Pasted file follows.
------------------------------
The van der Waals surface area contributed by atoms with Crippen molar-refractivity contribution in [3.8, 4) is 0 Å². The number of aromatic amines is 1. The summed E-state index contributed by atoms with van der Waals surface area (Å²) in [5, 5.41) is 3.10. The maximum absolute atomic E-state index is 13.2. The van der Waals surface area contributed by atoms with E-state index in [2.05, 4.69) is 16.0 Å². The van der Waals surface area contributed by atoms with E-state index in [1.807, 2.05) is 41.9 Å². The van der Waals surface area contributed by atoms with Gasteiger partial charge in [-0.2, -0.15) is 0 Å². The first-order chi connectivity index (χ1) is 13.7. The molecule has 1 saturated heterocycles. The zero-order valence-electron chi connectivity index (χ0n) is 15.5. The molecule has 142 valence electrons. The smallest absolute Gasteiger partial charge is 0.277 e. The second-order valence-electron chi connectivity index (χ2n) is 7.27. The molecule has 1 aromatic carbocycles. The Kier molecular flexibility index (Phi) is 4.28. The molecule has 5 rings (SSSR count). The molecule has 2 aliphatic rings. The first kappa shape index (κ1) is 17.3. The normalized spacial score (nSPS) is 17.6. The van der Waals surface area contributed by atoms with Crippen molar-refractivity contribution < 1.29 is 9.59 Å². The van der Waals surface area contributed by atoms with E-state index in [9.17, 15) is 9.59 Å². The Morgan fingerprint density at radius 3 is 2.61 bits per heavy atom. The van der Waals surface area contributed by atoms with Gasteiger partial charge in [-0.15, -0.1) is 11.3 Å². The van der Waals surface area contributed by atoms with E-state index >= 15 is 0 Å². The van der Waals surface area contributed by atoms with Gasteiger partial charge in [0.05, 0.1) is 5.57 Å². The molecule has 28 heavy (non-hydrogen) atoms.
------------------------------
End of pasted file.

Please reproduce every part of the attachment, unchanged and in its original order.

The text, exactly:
The van der Waals surface area contributed by atoms with Crippen molar-refractivity contribution in [3.8, 4) is 0 Å². The number of aromatic amines is 1. The summed E-state index contributed by atoms with van der Waals surface area (Å²) in [5, 5.41) is 3.10. The maximum absolute atomic E-state index is 13.2. The van der Waals surface area contributed by atoms with E-state index in [2.05, 4.69) is 16.0 Å². The van der Waals surface area contributed by atoms with E-state index in [1.807, 2.05) is 41.9 Å². The van der Waals surface area contributed by atoms with Gasteiger partial charge in [-0.2, -0.15) is 0 Å². The first-order chi connectivity index (χ1) is 13.7. The molecule has 1 saturated heterocycles. The zero-order valence-electron chi connectivity index (χ0n) is 15.5. The molecule has 142 valence electrons. The smallest absolute Gasteiger partial charge is 0.277 e. The second-order valence-electron chi connectivity index (χ2n) is 7.27. The molecule has 1 aromatic carbocycles. The Kier molecular flexibility index (Phi) is 4.28. The molecule has 5 rings (SSSR count). The molecule has 2 aliphatic rings. The first kappa shape index (κ1) is 17.3. The normalized spacial score (nSPS) is 17.6. The van der Waals surface area contributed by atoms with Crippen molar-refractivity contribution < 1.29 is 9.59 Å². The van der Waals surface area contributed by atoms with E-state index in [9.17, 15) is 9.59 Å². The Morgan fingerprint density at radius 3 is 2.61 bits per heavy atom. The van der Waals surface area contributed by atoms with Gasteiger partial charge in [-0.15, -0.1) is 11.3 Å². The van der Waals surface area contributed by atoms with E-state index >= 15 is 0 Å². The van der Waals surface area contributed by atoms with Gasteiger partial charge in [0.05, 0.1) is 5.57 Å². The molecule has 28 heavy (non-hydrogen) atoms.